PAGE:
Irish Atheists will today launch their campaign for a Yes vote in October's referendum on removing the offence of blasphemy from the Constitution.
After a decade of lobbying, Atheist Ireland will present their campaign posters at the Garden of Remembrance in Dublin this afternoon.
Chairperson Michael Nugent said it is about freedom of speech and the separation of Church and State.
Mr Nugent said: "I'm quite with people to say what they want about atheism, many religious people are quite happy for other people to say what they like about religion.
"If there is a god, the god can take care of itself. In terms of religious people, there are other laws such as the defamation laws and the laws against incitement to religious hatred, that protect people.
"But there is a big distinction between protecting people from harm and protecting ideas from criticism."
Mr Nugent outlined five reasons to vote Yes on October 26.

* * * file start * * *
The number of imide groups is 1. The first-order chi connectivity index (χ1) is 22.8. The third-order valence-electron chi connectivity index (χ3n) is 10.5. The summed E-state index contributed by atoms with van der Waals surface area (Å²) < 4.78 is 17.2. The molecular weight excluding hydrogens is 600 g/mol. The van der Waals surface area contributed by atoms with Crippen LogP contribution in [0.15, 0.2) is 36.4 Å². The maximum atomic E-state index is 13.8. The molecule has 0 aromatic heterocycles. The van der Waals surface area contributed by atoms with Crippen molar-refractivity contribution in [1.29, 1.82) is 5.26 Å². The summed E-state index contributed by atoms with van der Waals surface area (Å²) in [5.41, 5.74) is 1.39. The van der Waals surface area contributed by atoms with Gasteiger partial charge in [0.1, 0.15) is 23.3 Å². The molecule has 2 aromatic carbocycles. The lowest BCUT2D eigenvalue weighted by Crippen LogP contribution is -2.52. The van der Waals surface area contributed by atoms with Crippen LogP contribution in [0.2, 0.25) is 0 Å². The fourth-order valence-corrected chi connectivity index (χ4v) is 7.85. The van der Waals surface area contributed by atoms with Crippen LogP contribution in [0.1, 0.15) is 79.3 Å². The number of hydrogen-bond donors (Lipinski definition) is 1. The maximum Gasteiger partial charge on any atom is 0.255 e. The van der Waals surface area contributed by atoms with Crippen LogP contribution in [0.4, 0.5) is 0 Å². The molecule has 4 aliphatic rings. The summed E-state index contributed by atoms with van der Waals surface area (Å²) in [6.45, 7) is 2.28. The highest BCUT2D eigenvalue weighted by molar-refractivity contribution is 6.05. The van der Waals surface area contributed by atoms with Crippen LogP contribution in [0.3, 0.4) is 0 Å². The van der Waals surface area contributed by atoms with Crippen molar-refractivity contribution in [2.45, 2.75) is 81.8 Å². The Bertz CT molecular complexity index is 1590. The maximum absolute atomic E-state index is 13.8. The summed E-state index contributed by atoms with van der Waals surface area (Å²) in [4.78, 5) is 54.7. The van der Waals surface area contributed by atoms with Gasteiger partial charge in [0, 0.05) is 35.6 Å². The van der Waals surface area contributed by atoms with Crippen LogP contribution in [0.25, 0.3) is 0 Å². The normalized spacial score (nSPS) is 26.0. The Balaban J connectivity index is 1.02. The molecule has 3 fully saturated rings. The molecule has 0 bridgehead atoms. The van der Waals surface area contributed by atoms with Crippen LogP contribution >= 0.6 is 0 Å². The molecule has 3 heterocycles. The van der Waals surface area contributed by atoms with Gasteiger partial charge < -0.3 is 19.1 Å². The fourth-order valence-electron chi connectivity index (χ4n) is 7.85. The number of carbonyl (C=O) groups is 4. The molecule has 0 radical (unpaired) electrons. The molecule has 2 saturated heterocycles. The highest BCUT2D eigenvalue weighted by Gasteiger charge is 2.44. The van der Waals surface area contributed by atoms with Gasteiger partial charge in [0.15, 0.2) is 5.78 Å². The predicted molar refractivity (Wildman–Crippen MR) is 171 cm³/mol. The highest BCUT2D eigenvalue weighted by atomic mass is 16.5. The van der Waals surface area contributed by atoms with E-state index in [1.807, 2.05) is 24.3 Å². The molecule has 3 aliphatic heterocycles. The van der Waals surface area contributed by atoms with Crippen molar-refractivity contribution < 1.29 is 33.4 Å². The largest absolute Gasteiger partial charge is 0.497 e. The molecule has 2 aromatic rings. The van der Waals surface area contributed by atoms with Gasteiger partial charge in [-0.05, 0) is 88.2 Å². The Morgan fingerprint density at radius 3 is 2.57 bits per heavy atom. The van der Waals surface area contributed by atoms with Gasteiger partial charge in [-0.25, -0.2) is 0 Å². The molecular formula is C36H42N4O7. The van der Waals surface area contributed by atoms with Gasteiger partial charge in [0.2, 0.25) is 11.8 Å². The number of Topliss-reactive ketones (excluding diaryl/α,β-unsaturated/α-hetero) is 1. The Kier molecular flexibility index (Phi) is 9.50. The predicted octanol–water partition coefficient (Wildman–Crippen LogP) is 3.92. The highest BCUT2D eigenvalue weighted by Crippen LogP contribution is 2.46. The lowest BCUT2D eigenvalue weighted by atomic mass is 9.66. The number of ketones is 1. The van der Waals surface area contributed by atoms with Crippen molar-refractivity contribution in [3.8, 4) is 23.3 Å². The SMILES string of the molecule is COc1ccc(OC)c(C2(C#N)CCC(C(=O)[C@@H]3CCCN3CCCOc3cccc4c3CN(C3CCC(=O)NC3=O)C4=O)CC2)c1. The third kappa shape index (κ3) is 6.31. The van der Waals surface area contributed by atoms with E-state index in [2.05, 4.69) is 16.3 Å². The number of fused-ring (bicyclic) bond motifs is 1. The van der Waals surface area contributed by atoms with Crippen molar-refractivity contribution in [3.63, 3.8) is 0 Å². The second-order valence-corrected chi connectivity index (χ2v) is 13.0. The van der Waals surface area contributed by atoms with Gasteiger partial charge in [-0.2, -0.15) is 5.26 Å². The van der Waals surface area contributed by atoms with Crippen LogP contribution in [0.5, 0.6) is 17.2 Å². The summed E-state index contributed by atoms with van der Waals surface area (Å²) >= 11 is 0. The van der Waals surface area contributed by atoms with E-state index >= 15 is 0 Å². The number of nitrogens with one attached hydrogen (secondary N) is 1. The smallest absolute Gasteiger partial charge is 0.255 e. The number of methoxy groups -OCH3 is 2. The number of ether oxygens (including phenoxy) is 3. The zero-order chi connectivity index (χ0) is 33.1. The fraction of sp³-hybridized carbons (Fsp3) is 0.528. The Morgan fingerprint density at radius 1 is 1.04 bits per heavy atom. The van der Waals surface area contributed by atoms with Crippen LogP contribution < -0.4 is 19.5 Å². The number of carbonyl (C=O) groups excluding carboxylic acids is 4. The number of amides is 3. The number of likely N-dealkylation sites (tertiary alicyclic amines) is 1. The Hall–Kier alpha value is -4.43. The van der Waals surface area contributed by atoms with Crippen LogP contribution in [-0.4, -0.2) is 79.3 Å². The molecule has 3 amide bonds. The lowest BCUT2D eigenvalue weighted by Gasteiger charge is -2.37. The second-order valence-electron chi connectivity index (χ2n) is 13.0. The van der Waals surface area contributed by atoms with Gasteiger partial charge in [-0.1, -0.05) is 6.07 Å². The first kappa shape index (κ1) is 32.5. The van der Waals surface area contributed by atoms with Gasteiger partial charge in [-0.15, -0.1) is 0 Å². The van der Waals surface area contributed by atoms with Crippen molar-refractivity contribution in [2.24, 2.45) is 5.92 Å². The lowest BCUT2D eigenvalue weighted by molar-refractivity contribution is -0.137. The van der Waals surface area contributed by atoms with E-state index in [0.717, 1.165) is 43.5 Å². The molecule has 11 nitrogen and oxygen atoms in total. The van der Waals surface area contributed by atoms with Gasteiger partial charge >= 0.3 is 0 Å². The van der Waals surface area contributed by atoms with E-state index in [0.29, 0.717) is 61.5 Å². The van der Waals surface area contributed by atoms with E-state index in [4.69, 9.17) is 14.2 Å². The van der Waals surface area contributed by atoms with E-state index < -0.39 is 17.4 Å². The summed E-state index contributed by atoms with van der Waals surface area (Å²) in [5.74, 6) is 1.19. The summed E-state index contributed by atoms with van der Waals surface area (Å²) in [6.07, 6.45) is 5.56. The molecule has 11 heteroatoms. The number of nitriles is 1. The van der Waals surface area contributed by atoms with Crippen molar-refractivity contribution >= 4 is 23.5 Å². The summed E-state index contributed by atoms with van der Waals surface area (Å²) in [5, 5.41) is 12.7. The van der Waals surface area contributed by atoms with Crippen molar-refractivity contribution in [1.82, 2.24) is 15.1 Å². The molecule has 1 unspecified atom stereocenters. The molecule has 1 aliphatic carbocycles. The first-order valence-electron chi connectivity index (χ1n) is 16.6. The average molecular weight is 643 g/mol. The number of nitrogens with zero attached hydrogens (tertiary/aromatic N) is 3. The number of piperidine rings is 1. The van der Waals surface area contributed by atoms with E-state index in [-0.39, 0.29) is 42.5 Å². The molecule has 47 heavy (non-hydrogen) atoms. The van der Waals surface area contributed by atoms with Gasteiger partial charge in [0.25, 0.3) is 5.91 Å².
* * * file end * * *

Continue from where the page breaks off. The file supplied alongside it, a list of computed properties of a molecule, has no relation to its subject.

Five reasons to vote Yes
- 1. Vote Yes to support the right to freedom of religion or belief, the right to freedom of speech, and the separation of church and State. The Irish blasphemy law infringes all of these principles.
- 2. Vote Yes to allow Irish media outlets to deal objectively with religious issues, without having to self-censor to avoid the possibility of a blasphemy case and a €25,000 fine.
- 3. Vote Yes to support Christians, Ahmadi Muslims, atheists and other minorities who face persecution in Islamist States. These States have cited the Irish law at the UN to justify theirs. Today 24 people around the world who are victims of blasphemy laws in a dozen countries, have published a letter asking the people of Ireland to remove our blasphemy law. We would like to thank our colleagues in the IHEU for coordinating this letter.
- 4. Vote Yes to remind ourselves, and show the world, how much Ireland has changed since 1937. We are now a modern pluralist State that respects freedom of belief and speech.
- 5. Vote Yes to agree with the many bodies that have called for removal of the Irish blasphemy law, including the 1996 Constitution Review Group, the 2008 All-Party Committee on the Constitution, the 2013 Constitutional Convention, the United Nations Human Rights Committee, and the Council of Europe’s Venice Commission.
The organisation also issued an open letter from 24 victims of blasphemy laws.